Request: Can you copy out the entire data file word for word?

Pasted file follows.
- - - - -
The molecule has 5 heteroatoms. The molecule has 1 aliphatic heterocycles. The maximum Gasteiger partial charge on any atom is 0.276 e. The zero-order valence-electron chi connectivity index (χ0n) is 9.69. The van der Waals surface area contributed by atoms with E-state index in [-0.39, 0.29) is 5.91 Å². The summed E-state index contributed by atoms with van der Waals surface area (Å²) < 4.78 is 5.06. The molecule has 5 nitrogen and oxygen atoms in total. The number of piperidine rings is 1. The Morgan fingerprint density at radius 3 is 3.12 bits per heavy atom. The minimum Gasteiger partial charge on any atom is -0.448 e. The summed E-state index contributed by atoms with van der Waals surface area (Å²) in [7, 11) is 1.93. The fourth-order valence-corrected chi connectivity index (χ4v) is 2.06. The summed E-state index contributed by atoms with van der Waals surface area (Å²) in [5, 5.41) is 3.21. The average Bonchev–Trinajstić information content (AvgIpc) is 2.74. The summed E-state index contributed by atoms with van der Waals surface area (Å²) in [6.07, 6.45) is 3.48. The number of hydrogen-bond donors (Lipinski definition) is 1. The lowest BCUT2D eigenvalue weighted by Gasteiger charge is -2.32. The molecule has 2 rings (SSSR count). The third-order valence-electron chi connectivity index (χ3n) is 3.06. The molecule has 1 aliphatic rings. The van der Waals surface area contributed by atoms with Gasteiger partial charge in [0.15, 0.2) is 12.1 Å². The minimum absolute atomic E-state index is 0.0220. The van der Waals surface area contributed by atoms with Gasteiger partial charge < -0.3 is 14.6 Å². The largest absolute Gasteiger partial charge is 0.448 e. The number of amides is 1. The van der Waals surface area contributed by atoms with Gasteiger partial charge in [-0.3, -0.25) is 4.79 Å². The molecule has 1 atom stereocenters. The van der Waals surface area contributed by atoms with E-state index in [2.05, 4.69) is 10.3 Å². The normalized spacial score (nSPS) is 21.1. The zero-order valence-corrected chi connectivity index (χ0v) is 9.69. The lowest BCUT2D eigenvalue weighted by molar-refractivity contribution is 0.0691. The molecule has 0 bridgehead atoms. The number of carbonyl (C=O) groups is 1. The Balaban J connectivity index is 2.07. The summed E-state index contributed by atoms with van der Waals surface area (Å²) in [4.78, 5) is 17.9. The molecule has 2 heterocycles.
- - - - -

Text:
The molecule has 5 heteroatoms. The molecule has 1 aliphatic heterocycles. The maximum Gasteiger partial charge on any atom is 0.276 e. The zero-order valence-electron chi connectivity index (χ0n) is 9.69. The van der Waals surface area contributed by atoms with E-state index in [-0.39, 0.29) is 5.91 Å². The summed E-state index contributed by atoms with van der Waals surface area (Å²) < 4.78 is 5.06. The molecule has 5 nitrogen and oxygen atoms in total. The number of piperidine rings is 1. The Morgan fingerprint density at radius 3 is 3.12 bits per heavy atom. The minimum Gasteiger partial charge on any atom is -0.448 e. The summed E-state index contributed by atoms with van der Waals surface area (Å²) in [7, 11) is 1.93. The fourth-order valence-corrected chi connectivity index (χ4v) is 2.06. The summed E-state index contributed by atoms with van der Waals surface area (Å²) in [5, 5.41) is 3.21. The average Bonchev–Trinajstić information content (AvgIpc) is 2.74. The summed E-state index contributed by atoms with van der Waals surface area (Å²) in [6.07, 6.45) is 3.48. The number of hydrogen-bond donors (Lipinski definition) is 1. The lowest BCUT2D eigenvalue weighted by Gasteiger charge is -2.32. The molecule has 2 rings (SSSR count). The third-order valence-electron chi connectivity index (χ3n) is 3.06. The molecule has 1 aliphatic rings. The van der Waals surface area contributed by atoms with Gasteiger partial charge in [0.15, 0.2) is 12.1 Å². The minimum absolute atomic E-state index is 0.0220. The van der Waals surface area contributed by atoms with Gasteiger partial charge < -0.3 is 14.6 Å². The largest absolute Gasteiger partial charge is 0.448 e. The number of amides is 1. The van der Waals surface area contributed by atoms with Gasteiger partial charge in [-0.3, -0.25) is 4.79 Å². The molecule has 1 atom stereocenters. The van der Waals surface area contributed by atoms with E-state index in [2.05, 4.69) is 10.3 Å². The normalized spacial score (nSPS) is 21.1. The zero-order valence-corrected chi connectivity index (χ0v) is 9.69. The lowest BCUT2D eigenvalue weighted by molar-refractivity contribution is 0.0691. The molecule has 0 bridgehead atoms. The number of carbonyl (C=O) groups is 1. The Balaban J connectivity index is 2.07. The summed E-state index contributed by atoms with van der Waals surface area (Å²) in [4.78, 5) is 17.9. The molecule has 2 heterocycles.